Sometimes Putin's Point Is Found in the Analysis

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During a meeting with journalists last week, President Vladimir Putin was asked whether Russia would support sanctions if Iran refused to halt its uranium enrichment program. "If my grandmother had certain sexual attributes, she would be my grandfather," Putin replied, demonstrating the unsuitability of conditional clauses in political discourse. The journalist never got a clear answer, but he was present at the coining of Putin's latest aphorism.

Putin's state-of-the-nation address contained a similar pearl, about the "wolf that eats and listens to no one." One polling agency asked people whom they thought Putin had in mind. A majority said the United States. Many thought the wolf referred to NATO. And a few shrewd respondents said that big business was the target.

No one today is interested in direct statements by Russia's leaders. Analysts focus instead on Aesopian language, Freudian slips and risque turns of phrase. During the Soviet era, Kremlin-watchers assessed the political situation using the arrangement of officials atop the Lenin Mausoleum during parades. In a similar way, the decoding of Putin's latest nugget can yield more food for thought than an hour-long speech.

At a meeting with his advisory council on sports and physical fitness last week, for example, Putin remarked that "no matter what we undertake" in this area, "we end up with the NKVD," an earlier name for the KGB. This comment could have been interpreted as an expression of Putin's displeasure with the ambitions of the siloviki, and an early indication of his intention to dismiss Prosecutor General Vladimir Ustinov. This only underscores the importance of reading between the lines.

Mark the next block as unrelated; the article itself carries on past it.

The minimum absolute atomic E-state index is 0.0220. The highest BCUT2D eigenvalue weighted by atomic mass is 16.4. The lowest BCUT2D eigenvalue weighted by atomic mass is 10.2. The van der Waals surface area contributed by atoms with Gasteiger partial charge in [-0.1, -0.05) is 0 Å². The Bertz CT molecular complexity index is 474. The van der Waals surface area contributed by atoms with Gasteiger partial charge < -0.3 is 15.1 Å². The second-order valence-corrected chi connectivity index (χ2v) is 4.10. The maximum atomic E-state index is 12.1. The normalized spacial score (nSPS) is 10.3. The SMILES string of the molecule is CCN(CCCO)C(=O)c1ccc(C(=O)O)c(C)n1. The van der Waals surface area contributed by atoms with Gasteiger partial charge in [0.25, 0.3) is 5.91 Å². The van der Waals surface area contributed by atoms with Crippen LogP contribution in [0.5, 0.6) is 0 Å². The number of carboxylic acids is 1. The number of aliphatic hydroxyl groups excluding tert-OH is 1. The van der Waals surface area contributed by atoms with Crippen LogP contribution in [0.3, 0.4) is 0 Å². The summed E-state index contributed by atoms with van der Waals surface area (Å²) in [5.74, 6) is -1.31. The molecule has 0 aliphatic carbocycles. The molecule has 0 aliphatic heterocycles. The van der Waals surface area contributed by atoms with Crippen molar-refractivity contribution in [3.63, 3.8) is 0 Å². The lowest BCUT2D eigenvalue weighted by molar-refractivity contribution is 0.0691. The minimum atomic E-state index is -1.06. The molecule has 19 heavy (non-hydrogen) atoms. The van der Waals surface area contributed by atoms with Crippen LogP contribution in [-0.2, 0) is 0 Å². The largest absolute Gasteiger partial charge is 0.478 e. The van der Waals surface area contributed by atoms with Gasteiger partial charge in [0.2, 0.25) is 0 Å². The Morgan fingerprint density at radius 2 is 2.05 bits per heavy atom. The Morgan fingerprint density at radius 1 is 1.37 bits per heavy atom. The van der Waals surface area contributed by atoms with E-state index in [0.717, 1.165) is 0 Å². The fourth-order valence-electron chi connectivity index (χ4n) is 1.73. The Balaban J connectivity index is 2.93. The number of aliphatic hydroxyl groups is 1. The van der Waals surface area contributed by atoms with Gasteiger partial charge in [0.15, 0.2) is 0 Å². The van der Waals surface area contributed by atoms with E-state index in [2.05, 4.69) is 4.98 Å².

Psychoanalysts note Putin's frequent use of vulgar or earthy images in response to sharp questions. Who could forget his offer to have a French journalist circumcised "so that nothing grows back." And now he's talking about his grandmother's "sexual attributes." Psychoanalyst Alexander Kantor notes the pronounced "phallic emphasis," which suggests an unconscious desire to demonstrate power, masculinity, aggression and superiority.

In the case of Iran, the battle is complicated by the fact that the ruling elite cannot decide who the adversary is -- the "wolves" in the United States or the "lambs" in Iran. After all, armed with nuclear weapons, the lambs would be worse than the predators. As with Yugoslavia and Iraq, Russia finds itself between grandmother and grandfather, as Putin might have put it. We don't want to be the grandma, but we just can't seem to be the grandpa.

Maxim Glikin is the editor of the political section at Vedomosti, where this comment appeared.